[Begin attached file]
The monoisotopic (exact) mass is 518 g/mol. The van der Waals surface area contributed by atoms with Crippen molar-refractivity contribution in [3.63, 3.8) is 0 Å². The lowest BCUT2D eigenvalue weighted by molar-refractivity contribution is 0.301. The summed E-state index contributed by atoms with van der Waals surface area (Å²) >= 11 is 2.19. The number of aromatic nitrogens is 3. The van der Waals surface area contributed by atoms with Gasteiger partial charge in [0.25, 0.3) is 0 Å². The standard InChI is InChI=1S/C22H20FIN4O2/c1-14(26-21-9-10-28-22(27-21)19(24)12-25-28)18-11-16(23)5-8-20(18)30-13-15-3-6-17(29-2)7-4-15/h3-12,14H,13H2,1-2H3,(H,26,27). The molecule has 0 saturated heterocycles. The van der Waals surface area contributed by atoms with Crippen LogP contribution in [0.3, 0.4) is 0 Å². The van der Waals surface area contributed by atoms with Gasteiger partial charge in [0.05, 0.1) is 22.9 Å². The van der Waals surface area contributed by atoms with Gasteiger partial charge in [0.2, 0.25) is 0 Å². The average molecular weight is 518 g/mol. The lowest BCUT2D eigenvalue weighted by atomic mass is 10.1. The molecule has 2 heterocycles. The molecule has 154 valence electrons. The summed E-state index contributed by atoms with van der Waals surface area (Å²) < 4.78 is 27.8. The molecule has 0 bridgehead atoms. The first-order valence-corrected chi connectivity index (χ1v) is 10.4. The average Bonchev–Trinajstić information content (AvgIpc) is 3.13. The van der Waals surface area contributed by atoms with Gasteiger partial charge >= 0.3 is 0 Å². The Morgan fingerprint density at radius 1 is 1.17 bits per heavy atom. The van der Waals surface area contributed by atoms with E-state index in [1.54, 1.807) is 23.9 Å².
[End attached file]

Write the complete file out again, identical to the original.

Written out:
The monoisotopic (exact) mass is 518 g/mol. The van der Waals surface area contributed by atoms with Crippen molar-refractivity contribution in [3.63, 3.8) is 0 Å². The lowest BCUT2D eigenvalue weighted by molar-refractivity contribution is 0.301. The summed E-state index contributed by atoms with van der Waals surface area (Å²) >= 11 is 2.19. The number of aromatic nitrogens is 3. The van der Waals surface area contributed by atoms with Gasteiger partial charge in [0.25, 0.3) is 0 Å². The standard InChI is InChI=1S/C22H20FIN4O2/c1-14(26-21-9-10-28-22(27-21)19(24)12-25-28)18-11-16(23)5-8-20(18)30-13-15-3-6-17(29-2)7-4-15/h3-12,14H,13H2,1-2H3,(H,26,27). The molecule has 0 saturated heterocycles. The van der Waals surface area contributed by atoms with Crippen LogP contribution in [0.3, 0.4) is 0 Å². The van der Waals surface area contributed by atoms with Gasteiger partial charge in [0.05, 0.1) is 22.9 Å². The van der Waals surface area contributed by atoms with Gasteiger partial charge in [0.2, 0.25) is 0 Å². The average molecular weight is 518 g/mol. The lowest BCUT2D eigenvalue weighted by atomic mass is 10.1. The molecule has 2 heterocycles. The molecule has 154 valence electrons. The summed E-state index contributed by atoms with van der Waals surface area (Å²) < 4.78 is 27.8. The molecule has 0 bridgehead atoms. The first-order valence-corrected chi connectivity index (χ1v) is 10.4. The average Bonchev–Trinajstić information content (AvgIpc) is 3.13. The van der Waals surface area contributed by atoms with Gasteiger partial charge >= 0.3 is 0 Å². The Morgan fingerprint density at radius 1 is 1.17 bits per heavy atom. The van der Waals surface area contributed by atoms with E-state index in [1.54, 1.807) is 23.9 Å².